MBA programmes at Michael Smurfit Graduate Business School, ‘A qualification that students can trade as a global currency’
The economic fallout from the Covid-19 crisis has left many people at a career crossroads but this period of uncertainty can offer opportunities, according to Prof Cal Muckley, academic director of the MBA programmes at Michael Smurfit Graduate Business School. “An MBA offers people the chance to upskill or retrain to take advantage of those opportunities.”
Established 55 years ago, the Smurfit School part-time Executive MBA was one of the first programmes of its kind in Europe, while the full-time one-year MBA was established in 1991. The programmes have been included in the prestigious Financial Times Global MBA rankings for almost two consecutive decades. The full-time MBA is currently ranked 99th in the world, while the Executive MBA is ranked 66th. In addition, the Smurfit School was ranked 21st in the 2019 Financial Times’ ranking of leading European Business Schools.
“It is the only school in Ireland to hold the triple crown of accreditation from AACSB, EQUIS and AMBA,” Muckley adds. “Only 90 schools worldwide have achieved that accreditation. Our aim is to provide graduates with a qualification that they can trade as a global currency. What we do is give students a transformative, experiential education with a strong international focus.”
The curriculum includes modules and electives covering all aspects of a modern business including finance, marketing, human resources, supply chain management, doing business in international markets, and digital transformation which was added as a core subject this year.
But the curriculum is just part of the experience. “The very nature of the class and its diversity is vitally important,” says Muckley. “Students come from different backgrounds in terms of sectors and education as well as nationality. We have physics, maths, arts, and pharmacy graduates, for example. The class tends to be made up of people who would never otherwise be in the same room together and they benefit from each other’s perspectives in a very practical way.”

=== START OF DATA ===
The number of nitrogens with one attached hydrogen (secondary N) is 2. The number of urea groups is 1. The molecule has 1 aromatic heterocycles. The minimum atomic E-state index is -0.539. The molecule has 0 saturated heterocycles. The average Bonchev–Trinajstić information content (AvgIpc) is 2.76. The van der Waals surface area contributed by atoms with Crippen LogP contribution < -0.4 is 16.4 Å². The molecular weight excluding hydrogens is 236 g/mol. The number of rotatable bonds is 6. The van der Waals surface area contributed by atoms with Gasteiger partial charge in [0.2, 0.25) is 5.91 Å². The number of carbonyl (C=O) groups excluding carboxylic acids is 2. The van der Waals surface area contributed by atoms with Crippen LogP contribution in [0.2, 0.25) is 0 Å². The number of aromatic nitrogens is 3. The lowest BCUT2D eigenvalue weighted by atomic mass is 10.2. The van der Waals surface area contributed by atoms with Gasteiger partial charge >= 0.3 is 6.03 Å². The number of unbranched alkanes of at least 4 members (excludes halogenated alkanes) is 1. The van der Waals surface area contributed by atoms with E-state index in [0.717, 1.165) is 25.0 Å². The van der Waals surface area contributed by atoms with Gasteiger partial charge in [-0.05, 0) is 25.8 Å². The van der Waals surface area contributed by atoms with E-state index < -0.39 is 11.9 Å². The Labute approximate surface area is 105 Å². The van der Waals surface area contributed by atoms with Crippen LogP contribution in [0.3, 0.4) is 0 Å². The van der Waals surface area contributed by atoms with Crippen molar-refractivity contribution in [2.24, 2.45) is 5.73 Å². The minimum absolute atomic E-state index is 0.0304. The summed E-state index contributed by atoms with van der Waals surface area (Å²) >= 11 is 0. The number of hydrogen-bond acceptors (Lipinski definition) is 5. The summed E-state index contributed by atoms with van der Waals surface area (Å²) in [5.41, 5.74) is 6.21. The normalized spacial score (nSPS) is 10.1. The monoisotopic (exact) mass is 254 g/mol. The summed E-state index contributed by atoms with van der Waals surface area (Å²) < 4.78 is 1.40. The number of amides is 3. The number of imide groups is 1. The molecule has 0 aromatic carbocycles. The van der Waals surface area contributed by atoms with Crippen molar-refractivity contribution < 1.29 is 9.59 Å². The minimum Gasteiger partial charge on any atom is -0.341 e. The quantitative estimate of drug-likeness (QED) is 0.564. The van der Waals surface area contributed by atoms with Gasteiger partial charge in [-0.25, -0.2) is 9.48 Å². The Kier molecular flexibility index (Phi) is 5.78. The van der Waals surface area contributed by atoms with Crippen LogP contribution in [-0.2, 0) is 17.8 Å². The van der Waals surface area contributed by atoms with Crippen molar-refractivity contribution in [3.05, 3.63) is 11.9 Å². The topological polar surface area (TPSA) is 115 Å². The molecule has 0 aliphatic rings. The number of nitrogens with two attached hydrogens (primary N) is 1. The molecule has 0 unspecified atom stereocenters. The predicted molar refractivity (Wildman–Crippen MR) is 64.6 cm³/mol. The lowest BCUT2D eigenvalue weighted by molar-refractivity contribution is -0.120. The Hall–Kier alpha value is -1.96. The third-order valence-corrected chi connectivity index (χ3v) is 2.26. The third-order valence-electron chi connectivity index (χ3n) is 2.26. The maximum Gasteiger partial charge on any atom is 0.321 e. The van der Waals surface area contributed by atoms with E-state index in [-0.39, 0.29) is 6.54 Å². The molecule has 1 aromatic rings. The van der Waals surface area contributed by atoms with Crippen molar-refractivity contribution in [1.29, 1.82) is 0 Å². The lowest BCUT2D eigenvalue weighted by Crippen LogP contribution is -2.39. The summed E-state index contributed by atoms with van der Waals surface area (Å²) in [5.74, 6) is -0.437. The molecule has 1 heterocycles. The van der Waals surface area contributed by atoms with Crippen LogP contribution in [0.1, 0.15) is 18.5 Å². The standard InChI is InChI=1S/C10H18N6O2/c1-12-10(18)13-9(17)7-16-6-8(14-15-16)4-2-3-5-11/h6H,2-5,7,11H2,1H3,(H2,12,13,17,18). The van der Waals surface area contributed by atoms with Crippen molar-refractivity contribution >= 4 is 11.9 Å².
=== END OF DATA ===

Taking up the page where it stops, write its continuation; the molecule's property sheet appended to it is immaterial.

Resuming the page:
The international dimension is also important. The Smurfit School is a member of the Global Network for Advanced Management (GNAM) made up of 30 leading business schools around the world.
“We tap into the GNAM network and every October students have the opportunity to go to Yale or Berkeley or other top business schools,” Muckley points out. “There is also an international study tour in March to Asia or South America. This offers students the opportunity to learn first-hand from senior executives from international firms about the reality of doing business in these exciting emerging economies.”
Students also get to carry out international consultancy projects in Iceland or Lisbon. “They use the skills they learn on the programme to do consultancy on live business problems. They also bring expertise to bear on the Capstone Project which they work on over the summer. These are brilliant points of reference to take away from the MBA.”
The final element of the programme is the Leadership Development Programme. This innovative and highly interactive programme includes understanding personality and preferences, mastering communication and team building. Students benefit from 24 hours of one-to-one coaching to help them develop their personal strengths.
“We also send a team of students each year to take part in the IBM Georgetown Case Study Competition,” says Muckley. “Our team has outperformed Ivy League schools and has been placed in the top three for the past few years.”
The Smurfit MBA also equips students to deal with the current rise of nationalism being witnessed across the globe. “We give students a means to navigate different national cultures,” Muckley explains. “We hold workshops which introduce them to different facets of different cultures. They will be working with people from those cultures and this allows them to see things from their distinctive perspectives. These hands-on workshops allow students to spend time with experts in the area and navigate business problems with people from different cultures.”
“A whole range of business problems can be driven by culture,” he continues. “We look at things like the impact of national culture on business mindset, capital structure, dividend policy and so on. It’s an underrated variable. For example, some cultures are very individualistic, and this is strongly related to issues in the financial services sector. Ireland ranks quite high up the scale on individualism.”
According to Muckley, the Smurfit MBA offers students an opportunity to unlock and develop their leadership potential, build global networks and accelerate their careers. “Our students do very well after they graduate with 86 per cent employed within three months and 68 per cent of them seeing growth in earnings after three years.”
This article was first published in The Irish Times, June 18.